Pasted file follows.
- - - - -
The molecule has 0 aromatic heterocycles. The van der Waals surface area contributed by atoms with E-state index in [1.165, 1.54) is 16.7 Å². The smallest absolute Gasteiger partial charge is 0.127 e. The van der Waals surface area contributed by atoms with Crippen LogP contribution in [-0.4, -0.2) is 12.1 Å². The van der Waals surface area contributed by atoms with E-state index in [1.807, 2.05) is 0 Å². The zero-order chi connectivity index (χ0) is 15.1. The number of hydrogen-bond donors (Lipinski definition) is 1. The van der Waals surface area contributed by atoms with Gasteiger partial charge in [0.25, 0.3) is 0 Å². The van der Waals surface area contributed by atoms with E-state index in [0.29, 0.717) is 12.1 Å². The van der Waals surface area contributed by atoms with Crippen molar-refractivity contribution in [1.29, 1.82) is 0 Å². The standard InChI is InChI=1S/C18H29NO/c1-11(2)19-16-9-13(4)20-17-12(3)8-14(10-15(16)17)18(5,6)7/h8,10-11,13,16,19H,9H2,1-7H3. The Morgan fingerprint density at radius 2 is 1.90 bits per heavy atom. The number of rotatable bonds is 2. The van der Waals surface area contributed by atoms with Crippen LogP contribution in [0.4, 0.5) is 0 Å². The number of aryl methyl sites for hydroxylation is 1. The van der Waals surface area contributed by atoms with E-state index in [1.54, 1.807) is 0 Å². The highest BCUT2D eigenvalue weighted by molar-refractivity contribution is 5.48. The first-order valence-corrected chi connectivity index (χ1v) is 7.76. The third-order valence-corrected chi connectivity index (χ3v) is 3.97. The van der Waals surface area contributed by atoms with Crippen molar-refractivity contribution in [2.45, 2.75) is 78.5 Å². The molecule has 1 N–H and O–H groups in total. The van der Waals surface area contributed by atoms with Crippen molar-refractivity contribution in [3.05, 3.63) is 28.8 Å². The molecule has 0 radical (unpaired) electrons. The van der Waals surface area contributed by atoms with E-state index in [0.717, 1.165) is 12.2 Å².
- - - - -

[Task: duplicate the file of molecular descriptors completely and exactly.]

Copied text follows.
The molecule has 0 aromatic heterocycles. The van der Waals surface area contributed by atoms with E-state index in [1.165, 1.54) is 16.7 Å². The smallest absolute Gasteiger partial charge is 0.127 e. The van der Waals surface area contributed by atoms with Crippen LogP contribution in [-0.4, -0.2) is 12.1 Å². The van der Waals surface area contributed by atoms with E-state index in [1.807, 2.05) is 0 Å². The zero-order chi connectivity index (χ0) is 15.1. The number of hydrogen-bond donors (Lipinski definition) is 1. The van der Waals surface area contributed by atoms with Gasteiger partial charge in [0.25, 0.3) is 0 Å². The van der Waals surface area contributed by atoms with E-state index in [0.29, 0.717) is 12.1 Å². The van der Waals surface area contributed by atoms with Crippen molar-refractivity contribution in [1.29, 1.82) is 0 Å². The standard InChI is InChI=1S/C18H29NO/c1-11(2)19-16-9-13(4)20-17-12(3)8-14(10-15(16)17)18(5,6)7/h8,10-11,13,16,19H,9H2,1-7H3. The Morgan fingerprint density at radius 2 is 1.90 bits per heavy atom. The number of rotatable bonds is 2. The van der Waals surface area contributed by atoms with Crippen LogP contribution in [0.4, 0.5) is 0 Å². The number of aryl methyl sites for hydroxylation is 1. The van der Waals surface area contributed by atoms with E-state index in [1.54, 1.807) is 0 Å². The highest BCUT2D eigenvalue weighted by molar-refractivity contribution is 5.48. The first-order valence-corrected chi connectivity index (χ1v) is 7.76. The third-order valence-corrected chi connectivity index (χ3v) is 3.97. The van der Waals surface area contributed by atoms with Crippen molar-refractivity contribution in [2.45, 2.75) is 78.5 Å². The molecule has 1 N–H and O–H groups in total. The van der Waals surface area contributed by atoms with Crippen molar-refractivity contribution in [3.05, 3.63) is 28.8 Å². The molecule has 0 radical (unpaired) electrons. The van der Waals surface area contributed by atoms with E-state index in [0.717, 1.165) is 12.2 Å².